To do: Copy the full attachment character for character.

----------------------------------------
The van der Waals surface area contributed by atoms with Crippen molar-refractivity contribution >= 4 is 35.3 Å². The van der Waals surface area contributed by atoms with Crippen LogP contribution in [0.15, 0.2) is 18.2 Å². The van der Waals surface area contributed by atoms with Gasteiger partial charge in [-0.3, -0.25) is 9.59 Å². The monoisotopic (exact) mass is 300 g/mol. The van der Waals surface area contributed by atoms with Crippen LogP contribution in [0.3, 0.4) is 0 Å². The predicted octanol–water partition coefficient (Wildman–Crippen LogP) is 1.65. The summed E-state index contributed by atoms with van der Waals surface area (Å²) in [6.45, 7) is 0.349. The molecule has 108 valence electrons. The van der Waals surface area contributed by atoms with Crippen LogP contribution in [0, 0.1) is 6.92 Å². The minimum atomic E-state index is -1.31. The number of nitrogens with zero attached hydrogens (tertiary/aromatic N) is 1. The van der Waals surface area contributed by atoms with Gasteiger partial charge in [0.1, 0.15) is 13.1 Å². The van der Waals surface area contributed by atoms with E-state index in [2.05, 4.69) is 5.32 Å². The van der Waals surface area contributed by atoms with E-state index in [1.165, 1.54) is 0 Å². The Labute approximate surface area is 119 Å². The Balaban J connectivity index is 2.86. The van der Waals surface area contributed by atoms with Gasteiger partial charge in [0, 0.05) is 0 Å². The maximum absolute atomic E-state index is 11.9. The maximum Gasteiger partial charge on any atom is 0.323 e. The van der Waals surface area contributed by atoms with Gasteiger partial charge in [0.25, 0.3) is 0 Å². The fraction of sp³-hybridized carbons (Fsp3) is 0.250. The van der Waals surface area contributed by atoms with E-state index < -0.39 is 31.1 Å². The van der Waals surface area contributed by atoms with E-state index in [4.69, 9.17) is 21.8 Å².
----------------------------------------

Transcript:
The van der Waals surface area contributed by atoms with Crippen molar-refractivity contribution >= 4 is 35.3 Å². The van der Waals surface area contributed by atoms with Crippen LogP contribution in [0.15, 0.2) is 18.2 Å². The van der Waals surface area contributed by atoms with Gasteiger partial charge in [-0.3, -0.25) is 9.59 Å². The monoisotopic (exact) mass is 300 g/mol. The van der Waals surface area contributed by atoms with Crippen LogP contribution in [0.3, 0.4) is 0 Å². The predicted octanol–water partition coefficient (Wildman–Crippen LogP) is 1.65. The summed E-state index contributed by atoms with van der Waals surface area (Å²) in [6.45, 7) is 0.349. The molecule has 108 valence electrons. The van der Waals surface area contributed by atoms with Crippen LogP contribution in [0, 0.1) is 6.92 Å². The minimum atomic E-state index is -1.31. The number of nitrogens with zero attached hydrogens (tertiary/aromatic N) is 1. The van der Waals surface area contributed by atoms with Gasteiger partial charge in [0.1, 0.15) is 13.1 Å². The van der Waals surface area contributed by atoms with E-state index in [2.05, 4.69) is 5.32 Å². The van der Waals surface area contributed by atoms with E-state index in [1.165, 1.54) is 0 Å². The Labute approximate surface area is 119 Å². The Balaban J connectivity index is 2.86. The van der Waals surface area contributed by atoms with Gasteiger partial charge in [0, 0.05) is 0 Å². The maximum absolute atomic E-state index is 11.9. The maximum Gasteiger partial charge on any atom is 0.323 e. The van der Waals surface area contributed by atoms with Gasteiger partial charge in [0.25, 0.3) is 0 Å². The fraction of sp³-hybridized carbons (Fsp3) is 0.250. The van der Waals surface area contributed by atoms with E-state index < -0.39 is 31.1 Å². The van der Waals surface area contributed by atoms with E-state index in [4.69, 9.17) is 21.8 Å².